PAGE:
I’ve always had a soft spot for Crispian St. Peters, the 1960’s English pop star with a lilting, lyrical, tenor voice who passed away last week at the age of 71.
Born Robin Peter Smith in Swanley, Kent, England, on April 5th, 1939, as a youngster he performed in a variety of local bands such as The Hard Travellers, The Two Tones and The Country Gentlemen. In 1965 after being discovered by David Nicolson, an EMI publicist, he was signed to Decca as a solo recording act. At first his new stage name was to be Crispin Blacke, but after a bit of a tussle, the name Crispian St. Peters was settled upon and simultaneously, five years was deducted from Robin Peter Smith’s age.
His first couple of releases however, though good, went nowhere and nowhere fast. But it was his oddly soulful cover of “You Were On My Mind,” a song which had been a million seller in the United States for the We Five, that broke him into the big time and the top ten in England and Europe. But the follow up single in 1966, “The Pied Piper,” became his biggest international hit, soaring into the top five or hitting the number one spot though out Europe, North America and Asia.
Originally recorded by The Changin' Times, “The Pied Piper” was written by Steve Duboff and Artie Kornfeld, though the St. Peters’ version modified the lyrics slightly, perhaps helping the groovy, England swings quotient. The line "I'll show you where life's at" was changed to the much hipper "I'll show you where it's at." A slight side note, Artie Kornfeld also wrote the song "Deadman's Curve"(with Brian Wilson & Jan Berry) for Jan & Dean and the 1967 hit by the Cowsills “The Rain, The Park, and Other Things.” Kornfeld, in his early twenties, also became the vice president of Capitol Records, the youngest to hold such a position. But in 1969, Kornfeld left Capitol Records for what he is most known for, creating the Woodstock Music & Arts Festival.
In the late sixties John Lennon was quoted as saying that Crispian St. Peters’ “The Pied Piper” was one of his favorite songs.
Unfortunately one of the lasting images of Crispian St. Peters, while under the slippery guidance of David Nicolson, will always be his brief transformation into an arrogant arse. The only problem was, really, Crispian St. Peters was just twenty years ahead of his time. He literally scared the hell out of the era’s conservative British music press when he suggested that he’d written some 80 songs better than anything The Beatles could write and that he was greater than Elvis Presley. He even called himself the Cassius Clay of pop, but god forbid, St. Peters probably went too far when he said he was sexier than Dave Berry. Later he said it was all just flippantly done tongue-in-cheek, just some good old rawkin’ fun.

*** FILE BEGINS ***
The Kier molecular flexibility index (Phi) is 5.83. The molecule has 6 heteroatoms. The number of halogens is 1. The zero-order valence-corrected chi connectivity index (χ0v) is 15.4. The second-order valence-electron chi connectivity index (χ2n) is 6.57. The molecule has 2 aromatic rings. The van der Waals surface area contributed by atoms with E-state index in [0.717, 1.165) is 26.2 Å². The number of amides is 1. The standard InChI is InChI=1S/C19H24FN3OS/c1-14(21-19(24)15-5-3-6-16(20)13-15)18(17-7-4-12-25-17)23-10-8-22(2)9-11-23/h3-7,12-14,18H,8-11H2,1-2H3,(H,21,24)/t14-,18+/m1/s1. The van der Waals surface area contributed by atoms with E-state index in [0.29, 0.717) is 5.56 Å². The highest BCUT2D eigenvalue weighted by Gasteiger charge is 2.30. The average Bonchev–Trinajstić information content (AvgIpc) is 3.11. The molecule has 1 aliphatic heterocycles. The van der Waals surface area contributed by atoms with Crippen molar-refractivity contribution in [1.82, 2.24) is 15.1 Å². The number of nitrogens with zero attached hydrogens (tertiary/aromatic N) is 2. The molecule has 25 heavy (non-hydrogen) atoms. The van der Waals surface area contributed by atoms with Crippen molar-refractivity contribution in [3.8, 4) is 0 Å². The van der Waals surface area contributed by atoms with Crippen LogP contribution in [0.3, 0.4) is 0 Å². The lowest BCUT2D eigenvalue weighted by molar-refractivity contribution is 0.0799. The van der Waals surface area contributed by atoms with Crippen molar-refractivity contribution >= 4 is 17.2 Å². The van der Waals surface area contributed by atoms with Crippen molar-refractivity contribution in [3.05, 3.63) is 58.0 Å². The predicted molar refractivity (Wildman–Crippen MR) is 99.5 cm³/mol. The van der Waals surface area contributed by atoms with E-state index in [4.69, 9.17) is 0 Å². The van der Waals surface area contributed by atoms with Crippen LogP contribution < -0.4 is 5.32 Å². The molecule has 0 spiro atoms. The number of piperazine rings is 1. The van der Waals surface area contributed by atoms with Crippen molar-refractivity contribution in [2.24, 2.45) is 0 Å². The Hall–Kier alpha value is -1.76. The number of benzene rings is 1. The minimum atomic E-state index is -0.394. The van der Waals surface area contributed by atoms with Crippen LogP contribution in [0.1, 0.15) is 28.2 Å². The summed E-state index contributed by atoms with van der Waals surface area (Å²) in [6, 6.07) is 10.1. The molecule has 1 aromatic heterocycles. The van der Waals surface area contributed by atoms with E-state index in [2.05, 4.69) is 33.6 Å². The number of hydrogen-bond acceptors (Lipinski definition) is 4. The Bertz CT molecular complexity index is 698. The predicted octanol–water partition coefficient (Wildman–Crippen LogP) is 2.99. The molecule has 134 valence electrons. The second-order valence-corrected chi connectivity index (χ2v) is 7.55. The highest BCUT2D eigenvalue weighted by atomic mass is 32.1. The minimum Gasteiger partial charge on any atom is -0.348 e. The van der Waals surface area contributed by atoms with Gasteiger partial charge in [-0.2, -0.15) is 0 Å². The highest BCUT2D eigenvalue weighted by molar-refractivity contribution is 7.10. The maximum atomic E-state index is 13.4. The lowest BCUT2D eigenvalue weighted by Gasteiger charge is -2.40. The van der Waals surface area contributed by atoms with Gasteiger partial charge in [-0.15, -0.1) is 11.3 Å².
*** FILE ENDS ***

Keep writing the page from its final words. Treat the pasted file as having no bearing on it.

After the success of "The Pied Piper” St. Peters only had a couple of other charting singles, mostly skimming the bottom of the charts. Briefly in the early seventies he reinvented himself as a country-and-western performer, but later, St. Peters found constant and continued popularity working on the Sixties nostalgia circuit, while occasionally putting out some new recordings.
He had a series of health problems. In January 1995, at the age of 56, he suffered a stroke, which eventually led to him being confined to a wheel chair. Over the years he suffered several nervous breakdowns and battled emphysema. His last major public performance was in 1999 and in 2001 he announced his retirement from the music industry. In 2003 he was hospitalized several times with pneumonia.
Like I said, I’ve always liked his work; he was also a great songwriter, though he released very few self penned singles. Crispian St. Peters was divorced and is survived by his son Lee, daughter Samantha and a grandson.